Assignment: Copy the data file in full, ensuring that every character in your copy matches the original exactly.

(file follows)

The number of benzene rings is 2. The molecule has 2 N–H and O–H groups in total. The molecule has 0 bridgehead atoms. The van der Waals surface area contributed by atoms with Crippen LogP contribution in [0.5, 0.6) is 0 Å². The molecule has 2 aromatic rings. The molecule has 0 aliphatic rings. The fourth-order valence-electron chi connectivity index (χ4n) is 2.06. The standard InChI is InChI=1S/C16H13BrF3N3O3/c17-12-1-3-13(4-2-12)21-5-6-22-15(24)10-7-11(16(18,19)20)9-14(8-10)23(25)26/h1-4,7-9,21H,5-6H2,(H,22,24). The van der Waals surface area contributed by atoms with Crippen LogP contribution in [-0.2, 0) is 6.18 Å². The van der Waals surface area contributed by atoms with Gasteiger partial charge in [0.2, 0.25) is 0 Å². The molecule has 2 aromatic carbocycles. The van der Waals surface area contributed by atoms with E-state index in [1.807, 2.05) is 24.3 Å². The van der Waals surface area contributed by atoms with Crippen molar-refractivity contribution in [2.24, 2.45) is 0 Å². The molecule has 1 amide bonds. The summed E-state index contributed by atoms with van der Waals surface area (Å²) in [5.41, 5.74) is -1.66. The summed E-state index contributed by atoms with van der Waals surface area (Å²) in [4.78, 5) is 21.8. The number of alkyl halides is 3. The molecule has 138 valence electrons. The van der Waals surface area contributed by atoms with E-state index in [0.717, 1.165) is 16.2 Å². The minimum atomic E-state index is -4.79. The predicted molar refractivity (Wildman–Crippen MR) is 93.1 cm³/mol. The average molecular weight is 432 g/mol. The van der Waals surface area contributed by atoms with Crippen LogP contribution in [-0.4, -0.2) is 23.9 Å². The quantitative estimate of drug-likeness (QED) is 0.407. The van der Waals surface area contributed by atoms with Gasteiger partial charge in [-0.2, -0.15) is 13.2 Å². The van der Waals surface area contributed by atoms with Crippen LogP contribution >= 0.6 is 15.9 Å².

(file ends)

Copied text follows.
The number of benzene rings is 2. The molecule has 2 N–H and O–H groups in total. The molecule has 0 bridgehead atoms. The van der Waals surface area contributed by atoms with Crippen LogP contribution in [0.5, 0.6) is 0 Å². The molecule has 2 aromatic rings. The molecule has 0 aliphatic rings. The fourth-order valence-electron chi connectivity index (χ4n) is 2.06. The standard InChI is InChI=1S/C16H13BrF3N3O3/c17-12-1-3-13(4-2-12)21-5-6-22-15(24)10-7-11(16(18,19)20)9-14(8-10)23(25)26/h1-4,7-9,21H,5-6H2,(H,22,24). The van der Waals surface area contributed by atoms with Crippen LogP contribution in [-0.2, 0) is 6.18 Å². The van der Waals surface area contributed by atoms with Gasteiger partial charge in [0.2, 0.25) is 0 Å². The molecule has 2 aromatic carbocycles. The van der Waals surface area contributed by atoms with E-state index in [1.807, 2.05) is 24.3 Å². The van der Waals surface area contributed by atoms with Crippen molar-refractivity contribution in [2.24, 2.45) is 0 Å². The molecule has 1 amide bonds. The summed E-state index contributed by atoms with van der Waals surface area (Å²) in [5.41, 5.74) is -1.66. The summed E-state index contributed by atoms with van der Waals surface area (Å²) in [4.78, 5) is 21.8. The number of alkyl halides is 3. The molecule has 138 valence electrons. The van der Waals surface area contributed by atoms with E-state index in [0.717, 1.165) is 16.2 Å². The minimum atomic E-state index is -4.79. The predicted molar refractivity (Wildman–Crippen MR) is 93.1 cm³/mol. The average molecular weight is 432 g/mol. The van der Waals surface area contributed by atoms with Crippen LogP contribution in [-0.4, -0.2) is 23.9 Å². The quantitative estimate of drug-likeness (QED) is 0.407. The van der Waals surface area contributed by atoms with Gasteiger partial charge in [-0.2, -0.15) is 13.2 Å². The van der Waals surface area contributed by atoms with Crippen LogP contribution >= 0.6 is 15.9 Å².